THE INCLINED PLANE AND THE WEDGE
CHAPTER LEARNING OBJECTIVES
Upon completion of this chapter, you should be able to do the following:
- Summarize the advantage of the barrel roll and the wedge.
You have probably watched a driver load barrels on a truck. He backs the truck up to the curb. The driver then places a long double plank or ramp from the sidewalk to the tailgate, and then rolls the barrel up the ramp. A 32-gallon barrel may weigh close to 300 pounds when full, and it would be a job to lift one up into the truck. Actually, the driver is using a simple machine called the inclined plane. You have seen the inclined plane used in many situations. Cattle ramps, a mountain highway and the gangplank are familiar examples.
The inclined plane permits you to overcome a large resistance, by applying a small force through a longer distance when raising the load. Look at figure 4-1. Here you see the driver easing the 300-pound barrel up to the bed of the truck, 3 feet above the sidewalk. He is using a plank 9 feet long. If he didn’t use the ramp at all, he’d have to apply 300-pound force straight up through the 3-foot distance. With the ramp, he can apply his effort over the entire 9 feet of the plank as he rolls the barrel to a height of 3 feet. It looks as if he could use a force only three-ninths of 300, or 100 pounds, to do the job. And that is actually the situation.
Here’s the formula. Remember it from chapter 1?
L = length of the ramp, measured along the slope,
1 = height of the ramp,
R = weight of the object to be raised, or lowered,
E = force required to raise or lower the object.
Now apply the formula this problem:
In this case,
L = 9ft,
1 = 3 ft, and
R = 300 lb.
By substituting these values in the formula, you get
9E = 900
E = 100 pounds.
Since the ramp is three times as long as its height, the mechanical advantage is three. You find the theoretical mechanical advantage by dividing the total distance of the effort you exert by the vertical distance the load is raised or lowered.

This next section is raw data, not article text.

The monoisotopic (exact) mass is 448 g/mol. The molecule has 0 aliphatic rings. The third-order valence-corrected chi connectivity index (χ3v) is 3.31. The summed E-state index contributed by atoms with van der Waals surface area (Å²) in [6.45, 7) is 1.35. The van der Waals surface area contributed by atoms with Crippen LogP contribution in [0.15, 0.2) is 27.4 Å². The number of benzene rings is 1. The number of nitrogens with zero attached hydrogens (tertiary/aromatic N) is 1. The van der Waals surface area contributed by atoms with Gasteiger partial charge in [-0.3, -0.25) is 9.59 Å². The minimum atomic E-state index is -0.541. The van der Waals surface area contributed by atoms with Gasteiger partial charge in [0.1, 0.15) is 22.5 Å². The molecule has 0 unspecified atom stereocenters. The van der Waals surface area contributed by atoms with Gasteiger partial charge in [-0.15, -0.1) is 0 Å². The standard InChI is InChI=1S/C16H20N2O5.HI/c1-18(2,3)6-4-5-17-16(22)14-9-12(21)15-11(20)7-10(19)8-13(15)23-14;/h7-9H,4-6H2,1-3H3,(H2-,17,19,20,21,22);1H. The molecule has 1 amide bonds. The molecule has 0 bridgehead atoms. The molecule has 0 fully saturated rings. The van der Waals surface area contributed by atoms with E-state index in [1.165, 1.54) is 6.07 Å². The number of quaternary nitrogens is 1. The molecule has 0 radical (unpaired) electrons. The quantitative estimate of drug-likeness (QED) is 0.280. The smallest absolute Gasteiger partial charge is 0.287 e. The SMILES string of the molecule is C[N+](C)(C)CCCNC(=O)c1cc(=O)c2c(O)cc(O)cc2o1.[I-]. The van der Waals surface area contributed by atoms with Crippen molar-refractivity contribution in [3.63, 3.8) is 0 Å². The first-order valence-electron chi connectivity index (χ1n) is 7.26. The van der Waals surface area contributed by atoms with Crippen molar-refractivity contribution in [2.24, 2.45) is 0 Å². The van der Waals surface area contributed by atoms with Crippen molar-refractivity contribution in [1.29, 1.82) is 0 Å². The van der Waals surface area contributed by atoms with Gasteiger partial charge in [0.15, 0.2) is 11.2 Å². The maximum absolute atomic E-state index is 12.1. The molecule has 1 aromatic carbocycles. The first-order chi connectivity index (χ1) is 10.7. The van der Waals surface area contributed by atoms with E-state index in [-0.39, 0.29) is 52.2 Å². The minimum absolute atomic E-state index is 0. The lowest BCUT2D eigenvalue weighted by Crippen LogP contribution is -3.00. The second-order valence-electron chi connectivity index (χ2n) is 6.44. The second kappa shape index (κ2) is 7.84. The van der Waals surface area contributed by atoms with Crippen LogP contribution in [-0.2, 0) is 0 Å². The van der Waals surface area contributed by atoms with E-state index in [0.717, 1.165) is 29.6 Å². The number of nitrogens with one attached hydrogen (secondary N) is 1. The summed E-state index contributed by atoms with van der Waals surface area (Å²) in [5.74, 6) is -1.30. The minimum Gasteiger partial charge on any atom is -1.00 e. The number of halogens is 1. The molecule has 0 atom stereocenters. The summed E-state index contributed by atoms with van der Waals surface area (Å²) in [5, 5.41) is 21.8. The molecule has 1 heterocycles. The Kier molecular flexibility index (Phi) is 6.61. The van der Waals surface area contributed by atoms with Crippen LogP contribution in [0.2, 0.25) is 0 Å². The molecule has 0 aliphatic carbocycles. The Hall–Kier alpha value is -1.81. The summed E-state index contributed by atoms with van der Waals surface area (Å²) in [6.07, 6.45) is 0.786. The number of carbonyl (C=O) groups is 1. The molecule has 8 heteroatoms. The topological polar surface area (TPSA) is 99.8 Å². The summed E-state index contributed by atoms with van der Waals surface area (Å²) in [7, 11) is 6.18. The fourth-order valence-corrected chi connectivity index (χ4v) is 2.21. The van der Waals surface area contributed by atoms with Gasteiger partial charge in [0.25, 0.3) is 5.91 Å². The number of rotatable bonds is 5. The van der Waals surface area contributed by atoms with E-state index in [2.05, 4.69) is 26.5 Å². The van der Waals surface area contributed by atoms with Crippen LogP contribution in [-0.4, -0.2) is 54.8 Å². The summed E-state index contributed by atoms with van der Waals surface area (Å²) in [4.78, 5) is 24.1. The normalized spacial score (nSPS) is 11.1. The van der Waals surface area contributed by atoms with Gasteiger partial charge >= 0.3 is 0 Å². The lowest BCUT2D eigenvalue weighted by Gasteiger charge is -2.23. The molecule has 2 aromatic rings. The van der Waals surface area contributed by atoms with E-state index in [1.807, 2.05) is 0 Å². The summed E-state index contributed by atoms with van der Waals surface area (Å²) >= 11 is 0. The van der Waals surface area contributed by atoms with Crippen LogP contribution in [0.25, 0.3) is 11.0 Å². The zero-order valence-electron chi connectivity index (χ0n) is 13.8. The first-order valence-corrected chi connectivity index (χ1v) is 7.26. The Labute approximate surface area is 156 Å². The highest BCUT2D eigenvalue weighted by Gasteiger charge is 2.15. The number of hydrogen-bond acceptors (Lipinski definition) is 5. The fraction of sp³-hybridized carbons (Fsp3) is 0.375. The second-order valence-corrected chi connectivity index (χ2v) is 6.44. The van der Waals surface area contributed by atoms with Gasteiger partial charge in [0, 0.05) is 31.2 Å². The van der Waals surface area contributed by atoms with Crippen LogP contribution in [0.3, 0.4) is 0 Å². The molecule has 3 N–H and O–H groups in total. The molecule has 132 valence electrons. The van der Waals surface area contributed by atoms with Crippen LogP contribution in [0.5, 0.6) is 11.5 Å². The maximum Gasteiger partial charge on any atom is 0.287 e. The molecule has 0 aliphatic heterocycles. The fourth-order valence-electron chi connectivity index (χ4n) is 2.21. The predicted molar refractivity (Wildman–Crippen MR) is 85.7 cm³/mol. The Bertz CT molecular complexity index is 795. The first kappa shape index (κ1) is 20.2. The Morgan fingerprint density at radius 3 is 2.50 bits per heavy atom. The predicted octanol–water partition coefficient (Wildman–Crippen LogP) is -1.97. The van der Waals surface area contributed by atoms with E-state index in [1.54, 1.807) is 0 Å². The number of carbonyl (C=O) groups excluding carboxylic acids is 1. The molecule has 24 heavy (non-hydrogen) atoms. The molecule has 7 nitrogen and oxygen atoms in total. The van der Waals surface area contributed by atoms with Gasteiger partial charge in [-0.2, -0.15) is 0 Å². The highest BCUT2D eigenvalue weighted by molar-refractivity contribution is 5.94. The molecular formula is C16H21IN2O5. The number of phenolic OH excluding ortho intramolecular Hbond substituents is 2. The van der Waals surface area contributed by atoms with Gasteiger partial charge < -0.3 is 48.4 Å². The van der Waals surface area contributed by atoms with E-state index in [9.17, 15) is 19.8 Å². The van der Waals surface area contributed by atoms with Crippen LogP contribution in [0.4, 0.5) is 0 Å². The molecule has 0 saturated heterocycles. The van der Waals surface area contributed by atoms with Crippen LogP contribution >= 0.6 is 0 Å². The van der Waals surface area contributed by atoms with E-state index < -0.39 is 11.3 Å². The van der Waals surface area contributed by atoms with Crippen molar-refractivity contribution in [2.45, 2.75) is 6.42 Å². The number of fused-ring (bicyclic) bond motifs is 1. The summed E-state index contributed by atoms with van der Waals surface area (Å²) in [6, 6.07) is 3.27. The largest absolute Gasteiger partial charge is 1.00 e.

The wedge is a special application of the inclined plane. You have probably used wedges. Abe Lincoln used a wedge to help him split logs into rails for fences. The blades of knives, axes, hatchets, and chisels act as wedges when they are forced into apiece of wood. The wedge is two inclined planes set base-to-base. By
Figure 4-1.—An inclined plane.
Figure 4-2.-A wedge.
driving the wedge full-length into the material to cut or split, you force the material apart a distance equal to the width of the broad end of the wedge. See figure 4-2.
Long, slim wedges give high mechanical advantage. For example, the wedge of figure 4-2 has a mechanical advantage of six. The greatest value of the wedge is that you can use it in situations in which other simple machines won’t work. Imagine the trouble you’d have trying to pull a log apart with a system of pulleys.
APPLICATIONS AFLOAT AND ASHORE
A common use of the inclined plane in the Navy is the gangplank. Going aboard the ship by gangplank illustrated in figure 4-3, is easier than climbing a sea ladder. You appreciate the mechanical advantage of the gangplank even more when you have to carry your seabag or a case of sodas aboard.
Remember that hatch dog in figure 1-10? The use of the dog to secure a door takes advantage of the lever principle. If you look sharply, you can see that the dog seats itself on a steel wedge welded to the door. As the dog slides upward along this wedge, it forces the door tightly shut. This is an inclined plane, with its length about eight times its thickness. That means you get a theoretical mechanical advantage of eight. In chapter 1, you figured that you got a mechanical advantage of four from the lever action of the dog. The overall mechanical advantage is 8 x 4, or 32, neglecting friction. Not bad for such a simple gadget, is it? Push down with 50 pounds heave on the handle and you squeeze the door
Figure 4-3.—The gangplank is an inclined plane.
shut with a force of 1,600 pounds on that dog. You’ll find the damage-control parties using wedges by the dozen to shore up bulkheads and decks. A few sledgehammer blows on a wedge will quickly and firmly tighten up the shoring.
Chipping scale or paint off steel is a tough job. How-ever, you can make the job easier with a compressed-air chisel. The wedge-shaped cutting edge of the chisel gets in under the scale or the paint and exerts a large amount of pressure to lift the scale or paint layer. The chisel bit is another application of the inclined plane.
This chapter covered the following points about the inclined plane and the wedge:
The inclined plane is a simple machine that lets you raise or lower heavy objects by applying a small force over a long distance.
You find the theoretical mechanical advantage of the inclined plane by dividing the length of the ramp by the perpendicular height of the load that is raised or lowered. The actual mechanical advantage is equal to the weight of the resistance or load, divided by the force that must be used to move the load up the ramp.
The wedge is two inclined planes set base-to-base. It finds its greatest use in cutting or splitting materials.